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closed system blood collection

Blood sampling or collection is crucial to routine pre-emptive care and diagnostics. It helps diagnose ailments before they become severe and allows doctors to understand if your body lacks or over-produces any element. Hospitals and healthcare clinics have various blood collection systems where venepunctures are performed most often. 

Venepunctures methods include syringes, vacuum tubes, and butterfly needles. Evacuated vacuum tubes, also called closed systems, are preferred for blood sampling since they are considered safer than open ones.  Here’s a guide to understanding how a closed system for the blood collection process enhanced the accuracy of test results worldwide.

What is the Closed System/Vacuum Tube Blood Collection?

The most common closed systems use a hypodermic needle, tube holder, and a vacuum extraction tube for blood sampling. Here, the lab technician affixes the needle to the tube holder, or it comes as one unit. In the closed system blood collection, the other end of the equipment is covered by a rubber sleeve, screwed into the evacuated tube needle holder. The holder prevents any direct contact between the blood and the phlebotomist. 

Once they put the needle into the vein, the tube presses on to it, and the required amount of blood is drawn automatically into the sample collection tube. The system usually comes with laboratory collection tubes with differently coloured caps/tops for assimilating various samples. Nowadays, paediatric and adult specimens are readily available in the market. 

Shortcomings of Open Systems of Blood Collection

The process for drawing blood without evacuated vacuum tubes includes numerous painstaking steps. Before blood collection, the medical personnel prepare and dispense solutions for the different additive tubes to ensure proper blood anticoagulation. Unlike the closed system that automatically extracts blood, the phlebotomist draws lines on the tubes to determine the right volume.

Patients requiring several tests undergo needle puncture as many times. Even after the collection, the blood needs transferring into a series of sample tubes with utmost care to guarantee safe transportation and no transmission. The open system for blood collection and processing leaves room for errors and lost time due to multiple transfers and punctures. It also leads to patient trauma, skin allergies and is quite painful due to repeated insertions.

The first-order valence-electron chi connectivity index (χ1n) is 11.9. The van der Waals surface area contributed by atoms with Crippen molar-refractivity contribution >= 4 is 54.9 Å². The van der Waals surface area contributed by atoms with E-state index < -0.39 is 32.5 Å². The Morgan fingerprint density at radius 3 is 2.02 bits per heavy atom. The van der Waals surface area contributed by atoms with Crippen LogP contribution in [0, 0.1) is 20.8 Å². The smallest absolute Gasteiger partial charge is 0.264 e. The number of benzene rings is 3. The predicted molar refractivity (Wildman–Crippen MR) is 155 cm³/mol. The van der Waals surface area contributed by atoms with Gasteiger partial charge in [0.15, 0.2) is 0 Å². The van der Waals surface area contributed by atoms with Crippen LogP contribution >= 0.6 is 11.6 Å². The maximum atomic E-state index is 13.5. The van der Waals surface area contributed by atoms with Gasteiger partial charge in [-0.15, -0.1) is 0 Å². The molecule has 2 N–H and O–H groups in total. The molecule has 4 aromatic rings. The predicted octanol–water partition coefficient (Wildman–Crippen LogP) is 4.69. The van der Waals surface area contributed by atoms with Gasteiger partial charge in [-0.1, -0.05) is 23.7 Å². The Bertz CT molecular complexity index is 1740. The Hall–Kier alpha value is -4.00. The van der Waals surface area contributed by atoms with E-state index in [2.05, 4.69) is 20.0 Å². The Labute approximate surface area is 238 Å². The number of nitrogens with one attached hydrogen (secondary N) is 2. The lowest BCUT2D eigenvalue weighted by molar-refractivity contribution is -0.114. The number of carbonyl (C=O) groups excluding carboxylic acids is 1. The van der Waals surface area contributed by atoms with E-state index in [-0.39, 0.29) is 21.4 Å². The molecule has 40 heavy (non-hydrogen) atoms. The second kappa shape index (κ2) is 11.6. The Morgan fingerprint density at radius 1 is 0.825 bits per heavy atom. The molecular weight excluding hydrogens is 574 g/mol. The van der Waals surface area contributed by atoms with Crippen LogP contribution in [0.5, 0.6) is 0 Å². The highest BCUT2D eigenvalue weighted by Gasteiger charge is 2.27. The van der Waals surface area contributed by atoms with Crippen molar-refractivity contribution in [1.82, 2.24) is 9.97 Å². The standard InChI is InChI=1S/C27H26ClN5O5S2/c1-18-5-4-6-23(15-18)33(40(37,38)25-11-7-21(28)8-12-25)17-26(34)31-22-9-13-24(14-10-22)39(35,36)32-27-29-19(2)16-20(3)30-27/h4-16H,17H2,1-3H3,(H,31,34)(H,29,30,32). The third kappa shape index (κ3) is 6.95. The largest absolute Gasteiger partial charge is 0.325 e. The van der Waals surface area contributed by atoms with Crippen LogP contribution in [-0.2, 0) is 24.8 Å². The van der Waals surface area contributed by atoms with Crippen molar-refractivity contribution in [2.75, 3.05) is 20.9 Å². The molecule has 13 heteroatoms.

Benefits of the Closed System/Vacuum Tube Blood Collection over Its Counterparts

Using vacuum extraction tubes for collecting blood diminishes the risk of direct exposure of blood to air and the healthcare professional. The advantages of closed systems on a large scale are manifold; here’s a few of them: 

  • Multiple Samples: If you analyse the blood collection procedure step by step, you will see that numerous vacuum tubes can easily be attached and removed. This feature allows more than one sample to be secured in one procedure. 
  • No blood drainage: What’s more is that the flexible rubber fitting placed over the cannula through which it is possible to take several samples also seals the needle preventing blood from draining out freely. 
  • Flexible usage: Vacuum tubes made of glass or plastic material are non-friable, light pressure, easy to transport, and guarantee medical personnel’s safety.
  • No risk of transmission: Since the systems are closed and equipped with safety protection tops, they prevent spraying of blood or spread to the professionals carrying it.
  • Different caps: The multi-coloured tops hold a critical purpose as they contain fixed anticoagulants. The light blue, plain red, gold, dark green, mint green, purple, pink, royal blue, tan, grey, yellow, and white contain different anticoagulants, clot activator, serum separating gel, etc., to ensure element conservation. 
  • Safety tops: Safety tops with various colours have more than one use. Since international standards are common for these tubes, distinguishing different tube additives is easy for medical personnel.

The closed system blood collection has come a long way from its origin in the 1980s. Today various guidelines and regulatory agencies are in place to guarantee design and quality consistency in the systems. When evacuated blood collection systems came into being, they transformed the available safety, accuracy through blood-to-additive ratios, and flexibility in use like never before.

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